Friday, February 20, 2009

Beginning Chapter 23 Notes

Alright girls, today we fixed the activotes, took a quiz and started on the notes for chapter 23.
Don't forget that chapter 24 vocabulary is due tomorrow!

Chapter 23 Notes:
The Evolution of Populations
The Evolution of Populations: Population Genetics
  • Natural selection acts on individuals
    • Their relative fitness determines if they will survive to reproduce
  • Evolution acts on populations
    Population is the unit of evolution
    • A species is a group of populations of individuals that can interbreed successfully and produce a viable offspring. Populations of the same species may be geographically isolated and only exchange genetic material rarely
    • The gene pool is the total aggregate of genes in a population at any one time
    • Made up of all the alleles at all loci in the members of the population
    • In diploid species, each individual has two alleles, and it may be either heterozygous or homozygous
    • If all members of a population are homozygous for the same copy of an allele, the allele is said to be fixed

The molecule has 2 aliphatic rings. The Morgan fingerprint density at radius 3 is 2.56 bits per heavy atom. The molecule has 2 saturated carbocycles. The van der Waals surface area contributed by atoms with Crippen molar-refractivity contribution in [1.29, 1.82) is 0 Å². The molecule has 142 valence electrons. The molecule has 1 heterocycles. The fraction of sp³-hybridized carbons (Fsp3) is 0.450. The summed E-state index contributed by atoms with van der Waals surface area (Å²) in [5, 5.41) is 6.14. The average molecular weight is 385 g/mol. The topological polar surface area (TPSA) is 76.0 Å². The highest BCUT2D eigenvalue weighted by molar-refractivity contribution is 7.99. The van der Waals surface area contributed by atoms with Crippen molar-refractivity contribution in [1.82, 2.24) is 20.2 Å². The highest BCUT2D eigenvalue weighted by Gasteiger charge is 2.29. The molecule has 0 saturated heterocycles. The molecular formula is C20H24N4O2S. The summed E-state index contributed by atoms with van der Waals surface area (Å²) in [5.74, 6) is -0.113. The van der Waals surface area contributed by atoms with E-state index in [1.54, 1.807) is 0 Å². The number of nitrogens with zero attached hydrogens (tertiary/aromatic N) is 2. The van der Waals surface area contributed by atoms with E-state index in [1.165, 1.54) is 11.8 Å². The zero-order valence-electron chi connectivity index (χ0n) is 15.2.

• The Hardy-Weinberg theory is used to describe a population that is not evolving
    The original proportion of genotypes in a population remains constant if • Population size is large • Random mating is occurring • No mutations • No genes are introduced or lost • No selection occurs
    • All genotypes can survive and reproduce equally well
    • States that the frequencies of alleles and genes in a population’s gene pool will remain constant over the course of generations unless they are acted upon by forces other than Mendelian segregation and the recombination of alleles.
  • Hardy-Weinberg Equilibrium
    • The situation in which the allele frequencies within a population are not changing
    • Allele Frequency Equation:
    Allele Frequency:
    p + q = 1 (p is dominant, q is recessive)
    Hardy-Weinberg Equation:
    Genotype Frequency:
    p2 + 2pq + q2 = 1 (p2 is homozygous dominant, 2pq is heterozygous and q2 is homozygous recessive)
Here are some extra notes from the book:
• Mutation and sexual reproduction produce the genetic variation that makes evolution possible.
• Genetic variation includes variation among individuals within a population in discrete and quantitative characters, as well as geogrphaic variation between polymers.
• New alleles ultimately originate by mutation. Most mutations are harmful or have no effect, but a few may be beneficial.
• In sexually reproducing organisms, most of the genetic differences among individuals reslt from crossing over, the independent assortment of chromosomes, and fertilization.